When I sent off my list of favorites to Erik a few weeks ago, I’ll admit I was curious as to how many we’d have in common. I jokingly included an over-under line (7.5) in my email to him; I correctly took the under.
With so many possibilities, maybe it’s an upset that we even agreed on four selections. They’re a wide-ranging and interesting mix, that’s for sure. In chronological order:
Nilsson, “Without You” (February-March 1972, 4 weeks)
This is one I loved from the get-go—it simply feels like it’s always been there in my life. It wasn’t until a few years ago that I heard Badfinger’s original version. Their approach is perfectly fine, but I think the song demands Nilsson’s light, emotional touch on the verses and fantastic range for the chorus. I’d forgotten that Mariah Carey did a cover—she used the same arrangement, but Mariah is simply no match for Harry.
Love Unlimited Orchestra, “Love’s Theme” (February 1974, 1 week)
I hear the opening twenty seconds and I’m taken back to our living room in Walton, watching mid-70s weekend golf coverage on ABC—they’d chosen it for background music leading into or out of commercials. It’s such a smooth and easy piece—I think I could easily listen to a ten-minute extended version. To my mind, this is Barry White’s finest moment.
The Hues Corporation, “Rock the Boat” (July 1974, 1 week)
I had to restrain myself a little from placing some complete schlock, mostly from 1974, on this list (“Seasons in the Sun,” “The Night Chicago Died,” even “The Streak”). You’re welcome. “Rock the Boat” may get the eyeroll from some of you, but it’s a super catchy number, and the metaphor in the lyrics has held up well over the years. (Listening to this again I’m reminded that I’ve been meaning to research how many songs include the phrase “your bad self,” particularly to identify the first one to do so.)
I may have been introduced to “Rock the Boat” by a babysitter that summer of ‘74, a high schooler from our church. I can envision us hanging outside with her when it came on the radio she must have brought along—maybe she began dancing to it in our front yard?
The Knack, “My Sharona” (August-September 1979, 6 weeks)
The LP version is a must because of Berton Averre’s amazing extended guitar solo. At some point I began referring to “My Sharona” as the first song of the ‘80s, I suppose mainly for its mainstreaming of new wave sensibilities. When I staked this claim in a conversation last year with the brain trust over at The CD Project, he immediately countered that the Cars’ debut album should be considered the ground zero moment. He’s got a point.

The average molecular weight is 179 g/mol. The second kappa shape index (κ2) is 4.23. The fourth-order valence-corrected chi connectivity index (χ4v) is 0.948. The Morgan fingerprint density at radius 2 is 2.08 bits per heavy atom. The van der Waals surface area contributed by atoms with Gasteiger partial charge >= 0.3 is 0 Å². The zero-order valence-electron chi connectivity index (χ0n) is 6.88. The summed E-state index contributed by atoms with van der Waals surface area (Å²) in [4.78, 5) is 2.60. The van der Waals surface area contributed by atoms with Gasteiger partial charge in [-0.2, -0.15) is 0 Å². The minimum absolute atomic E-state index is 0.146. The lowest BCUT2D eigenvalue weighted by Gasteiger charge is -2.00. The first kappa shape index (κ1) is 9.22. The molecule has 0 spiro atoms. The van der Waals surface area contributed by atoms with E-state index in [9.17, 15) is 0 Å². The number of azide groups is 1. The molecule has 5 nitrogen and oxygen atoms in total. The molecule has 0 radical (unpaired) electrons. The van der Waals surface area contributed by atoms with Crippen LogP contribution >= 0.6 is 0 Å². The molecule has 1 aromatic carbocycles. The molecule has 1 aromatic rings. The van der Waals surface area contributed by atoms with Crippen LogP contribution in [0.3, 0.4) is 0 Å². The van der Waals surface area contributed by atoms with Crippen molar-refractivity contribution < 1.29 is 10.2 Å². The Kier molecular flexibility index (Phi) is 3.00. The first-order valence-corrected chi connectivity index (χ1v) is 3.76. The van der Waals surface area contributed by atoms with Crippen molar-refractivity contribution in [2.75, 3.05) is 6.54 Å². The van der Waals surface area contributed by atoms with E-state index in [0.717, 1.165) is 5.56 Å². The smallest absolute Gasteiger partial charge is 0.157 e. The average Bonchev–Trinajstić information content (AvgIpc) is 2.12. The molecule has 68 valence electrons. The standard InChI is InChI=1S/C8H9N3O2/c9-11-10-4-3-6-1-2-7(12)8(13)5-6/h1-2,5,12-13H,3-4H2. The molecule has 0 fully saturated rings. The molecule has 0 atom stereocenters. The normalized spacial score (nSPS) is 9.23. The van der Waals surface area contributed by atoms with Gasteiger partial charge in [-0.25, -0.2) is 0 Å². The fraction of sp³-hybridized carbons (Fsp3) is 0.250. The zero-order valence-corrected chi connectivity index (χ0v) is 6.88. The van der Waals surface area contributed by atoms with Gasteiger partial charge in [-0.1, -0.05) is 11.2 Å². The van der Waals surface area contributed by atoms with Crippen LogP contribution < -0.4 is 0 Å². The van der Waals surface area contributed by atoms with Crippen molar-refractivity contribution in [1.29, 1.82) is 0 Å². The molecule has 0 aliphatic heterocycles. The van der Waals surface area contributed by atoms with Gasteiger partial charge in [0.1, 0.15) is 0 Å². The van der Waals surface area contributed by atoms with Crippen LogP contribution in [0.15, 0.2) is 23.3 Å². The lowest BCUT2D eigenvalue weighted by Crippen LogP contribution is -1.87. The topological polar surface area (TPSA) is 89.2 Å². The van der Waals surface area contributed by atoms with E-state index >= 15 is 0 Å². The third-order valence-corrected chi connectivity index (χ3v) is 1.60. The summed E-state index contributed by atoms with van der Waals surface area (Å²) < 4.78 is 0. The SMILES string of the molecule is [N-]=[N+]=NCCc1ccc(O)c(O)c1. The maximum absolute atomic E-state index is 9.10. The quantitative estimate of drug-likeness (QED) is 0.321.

I began putting this collection of songs together last summer. If you look back at these posts, you’ll notice that each year of the decade was represented either two or three times. That was intentional, but in the end I don’t it had too much of a distorting effect on my choices.
Erik and I also decided to tack on a few “honorable mention” selections. In coming up with them, I avoided songs from Erik’s twenty-five that I’d considered for inclusion on my list. I also refrained from choosing any that got mentioned in one form or another in our comments along the way. Here you go; I could write a little about each but I’ll let them speak for themselves.
—The Carpenters, “(They Long to Be) Close to You” (July-August 1970, 4 weeks)
–The Partridge Family, “I Think I Love You” (November-December 1970, 3 weeks)
–The Honey Cone, “Want Ads” (June 1971, 1 week)
–David Bowie, “Fame” (September-October 1975, 2 weeks)
–Walter Murphy and the Big Apple Band, “A Fifth of Beethoven” (October 1976, 1 week)
I’m not sure what it says that out of the thirty songs I’ve highlighted across these five posts, nine come from the first two years of the decade, when I was really too young to know about music in any depth.
You can see Erik’s comments on our four joint selections and his HM selections here. Many, many thanks to him for agreeing to participate in this project. It’s been a blast, and we’re already kicking around ideas for future collaborations.